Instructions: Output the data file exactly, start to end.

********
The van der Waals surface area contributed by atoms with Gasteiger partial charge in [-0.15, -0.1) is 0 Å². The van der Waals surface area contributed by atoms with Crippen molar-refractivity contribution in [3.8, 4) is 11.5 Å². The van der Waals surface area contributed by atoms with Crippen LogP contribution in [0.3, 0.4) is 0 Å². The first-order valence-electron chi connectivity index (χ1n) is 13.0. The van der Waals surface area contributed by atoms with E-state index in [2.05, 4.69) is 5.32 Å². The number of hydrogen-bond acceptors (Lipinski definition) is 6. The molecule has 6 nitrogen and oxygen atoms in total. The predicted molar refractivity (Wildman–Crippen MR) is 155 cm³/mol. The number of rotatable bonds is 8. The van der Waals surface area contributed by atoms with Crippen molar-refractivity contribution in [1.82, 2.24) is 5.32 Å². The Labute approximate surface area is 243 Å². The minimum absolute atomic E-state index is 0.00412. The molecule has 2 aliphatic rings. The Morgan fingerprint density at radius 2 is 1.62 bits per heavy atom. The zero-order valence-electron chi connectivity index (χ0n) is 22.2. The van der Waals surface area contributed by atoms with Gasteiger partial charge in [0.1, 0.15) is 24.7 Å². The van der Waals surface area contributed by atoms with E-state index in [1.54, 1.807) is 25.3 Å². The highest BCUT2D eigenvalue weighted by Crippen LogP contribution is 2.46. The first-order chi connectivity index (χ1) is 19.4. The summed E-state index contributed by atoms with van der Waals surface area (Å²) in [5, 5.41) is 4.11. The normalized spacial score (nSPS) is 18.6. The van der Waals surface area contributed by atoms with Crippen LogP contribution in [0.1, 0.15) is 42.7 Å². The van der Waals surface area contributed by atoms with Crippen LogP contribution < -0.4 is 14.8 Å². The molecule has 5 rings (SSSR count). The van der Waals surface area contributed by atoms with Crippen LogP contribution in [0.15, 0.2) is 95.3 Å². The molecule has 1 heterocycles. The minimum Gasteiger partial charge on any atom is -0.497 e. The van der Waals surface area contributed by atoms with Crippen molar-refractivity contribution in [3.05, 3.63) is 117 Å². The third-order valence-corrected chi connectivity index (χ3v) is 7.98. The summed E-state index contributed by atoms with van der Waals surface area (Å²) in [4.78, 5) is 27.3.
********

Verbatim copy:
The van der Waals surface area contributed by atoms with Gasteiger partial charge in [-0.15, -0.1) is 0 Å². The van der Waals surface area contributed by atoms with Crippen molar-refractivity contribution in [3.8, 4) is 11.5 Å². The van der Waals surface area contributed by atoms with Crippen LogP contribution in [0.3, 0.4) is 0 Å². The first-order valence-electron chi connectivity index (χ1n) is 13.0. The van der Waals surface area contributed by atoms with E-state index in [2.05, 4.69) is 5.32 Å². The number of hydrogen-bond acceptors (Lipinski definition) is 6. The molecule has 6 nitrogen and oxygen atoms in total. The predicted molar refractivity (Wildman–Crippen MR) is 155 cm³/mol. The number of rotatable bonds is 8. The van der Waals surface area contributed by atoms with Crippen molar-refractivity contribution in [1.82, 2.24) is 5.32 Å². The Labute approximate surface area is 243 Å². The minimum absolute atomic E-state index is 0.00412. The molecule has 2 aliphatic rings. The Morgan fingerprint density at radius 2 is 1.62 bits per heavy atom. The zero-order valence-electron chi connectivity index (χ0n) is 22.2. The van der Waals surface area contributed by atoms with Gasteiger partial charge in [0.1, 0.15) is 24.7 Å². The van der Waals surface area contributed by atoms with E-state index in [1.54, 1.807) is 25.3 Å². The highest BCUT2D eigenvalue weighted by Crippen LogP contribution is 2.46. The first-order chi connectivity index (χ1) is 19.4. The summed E-state index contributed by atoms with van der Waals surface area (Å²) in [5, 5.41) is 4.11. The normalized spacial score (nSPS) is 18.6. The van der Waals surface area contributed by atoms with Crippen LogP contribution in [0.1, 0.15) is 42.7 Å². The van der Waals surface area contributed by atoms with Crippen LogP contribution < -0.4 is 14.8 Å². The molecule has 5 rings (SSSR count). The van der Waals surface area contributed by atoms with Crippen LogP contribution in [0.15, 0.2) is 95.3 Å². The molecule has 1 heterocycles. The minimum Gasteiger partial charge on any atom is -0.497 e. The van der Waals surface area contributed by atoms with Crippen molar-refractivity contribution in [3.05, 3.63) is 117 Å². The third-order valence-corrected chi connectivity index (χ3v) is 7.98. The summed E-state index contributed by atoms with van der Waals surface area (Å²) in [4.78, 5) is 27.3.